What’s the coolest place in Los Angeles? It may be right over your head. Starting in 2014, thanks to an update of the Municipal Building Code, all new or refurbished buildings will be equipped with “cool roofs.” A cool roof is built of reflective rather than absorptive material. Compared to traditional roofs, cool roofs can be as much as 50 degrees cooler on the roof surface, and can lower interior building temperatures by several degrees. Los Angeles is the first major American city to pass a cool-roof ordinance.

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Miró Rivera Architects’ Formula (Number) One

Fabrikator
Friday, December 20, 2013
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The 250-foot observation tower was designed, engineered, and constructed in approximately 11 months. (courtesy Miro Rivera Architects)

The 250-foot observation tower was designed, engineered, and constructed in approximately 11 months. (courtesy Miro Rivera Architects)

Austin’s Circuit of the Americas gets an iconic observation tower using 350 tons of steel.

The Circuit of the Americas (COTA) in Austin, Texas, will host the United States Grand Prix from 2012 to 2021. While German Formula 1 specialist Hermann Tilke designed the racecourse and technical facilities, COTA’s owners hired local firm Miró Rivera Architects to turn out a main grandstand and amenities for the 9,000 fans expected to attend the races. In addition to imbuing the project with a variety of programmatic functions that go beyond racing, Miró Rivera created a sleek observation tower that gives spectators unrestricted views across the racetrack’s twisting expanse.

“Our idea for the tower was to be able to go way up and see the track from one focal point in a structure that was an iconographic symbol for the track,” said Miguel Rivera, founder and principal of the architecture firm. “Our inspiration came from Formula 1 cars, where speed and efficiency are so important.” Just like the track’s feature attractions, the tower’s design didn’t feature any excesses. Structural engineers at Walter P Moore helped ensure every piece of steel did some kind of work so the tower was as efficient as possible. Read More

Second Hinterlands Proposal Poses Urban Snow as an Asset, Not a Nuisance

City Terrain
Wednesday, December 18, 2013
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Second Hinterlands_NYC_2x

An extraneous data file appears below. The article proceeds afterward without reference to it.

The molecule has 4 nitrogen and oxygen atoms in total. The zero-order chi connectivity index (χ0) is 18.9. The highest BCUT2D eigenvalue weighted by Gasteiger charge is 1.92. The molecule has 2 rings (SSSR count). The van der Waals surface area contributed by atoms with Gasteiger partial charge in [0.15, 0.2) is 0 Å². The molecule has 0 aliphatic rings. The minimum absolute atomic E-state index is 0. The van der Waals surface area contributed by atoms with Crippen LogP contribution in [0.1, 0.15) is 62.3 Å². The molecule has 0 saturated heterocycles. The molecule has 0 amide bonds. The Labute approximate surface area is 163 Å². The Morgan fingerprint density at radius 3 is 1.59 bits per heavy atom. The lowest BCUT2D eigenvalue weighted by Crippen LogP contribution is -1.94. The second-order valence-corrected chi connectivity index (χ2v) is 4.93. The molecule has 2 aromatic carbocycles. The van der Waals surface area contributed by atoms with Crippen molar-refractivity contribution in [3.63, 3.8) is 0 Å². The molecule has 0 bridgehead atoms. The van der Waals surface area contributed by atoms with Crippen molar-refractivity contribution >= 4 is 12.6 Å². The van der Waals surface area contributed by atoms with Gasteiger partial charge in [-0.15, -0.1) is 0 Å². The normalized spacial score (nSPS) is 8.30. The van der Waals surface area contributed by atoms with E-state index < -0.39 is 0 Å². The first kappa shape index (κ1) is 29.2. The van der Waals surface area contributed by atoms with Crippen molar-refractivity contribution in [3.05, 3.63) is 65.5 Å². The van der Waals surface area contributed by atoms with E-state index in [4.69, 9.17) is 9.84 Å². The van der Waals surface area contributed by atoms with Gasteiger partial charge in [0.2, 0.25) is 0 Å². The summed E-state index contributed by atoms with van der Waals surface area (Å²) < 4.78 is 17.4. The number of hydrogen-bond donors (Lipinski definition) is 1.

(Courtesy Natalya Egon)

Now that we’re well into this winter’s snow season in New York and elsewhere, Chicago-based designers Natalya Egon and Noel Turgeon offer up some inspiration for alternative means of dealing with the wintery accumulation. The duo calls for an approach to snow clearance more deliberate in nature than the hastily-formed soot-grey masses so often seen lining city streets. Their Second Hinterlands project advocates reshaping snow over outright removal, treating the snow as a material that can be used in the creation of interactive landscapes within designated urban areas.

Read more after the jump

Public Opinion Keeps BIG’s Kimball Art Center Renovation on Hold

Architecture, Newsletter, West
Tuesday, December 17, 2013
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(Courtesy BIG)

BIG’s log cabin design for the Kimball Art Center is in limbo after being received by an unimpressed public. (Courtesy BIG)

Despite winning the Kimball Art Center renovation commission in February of last year, Bjarke Ingels Group’s design proposal is far from beginning construction in Park City, Utah. After a seven-member jury of officials, architects, and a Park City resident chose the BIG museum revamp from a shortlist of designs from several prominent firms, the public made their dissatisfaction clear. The building is on hold and without community approval it will continue to sit in stasis for an indeterminable amount of time.

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Review> The New Normal: Penn Symposium Explores Generative Digital Design

Review
Monday, December 16, 2013
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Interior rendering of Neil M. Denari Architects' competition-winning design for the Keelung Harbor Service Building, Taiwan. (Courtesy NMDA)

Interior rendering of Neil M. Denari Architects’ competition-winning design for the Keelung Harbor Service Building, Taiwan. (Courtesy NMDA)

[Editor's Note: The following review was authored by Gideon Fink Shapiro and Phillip M. Crosby.]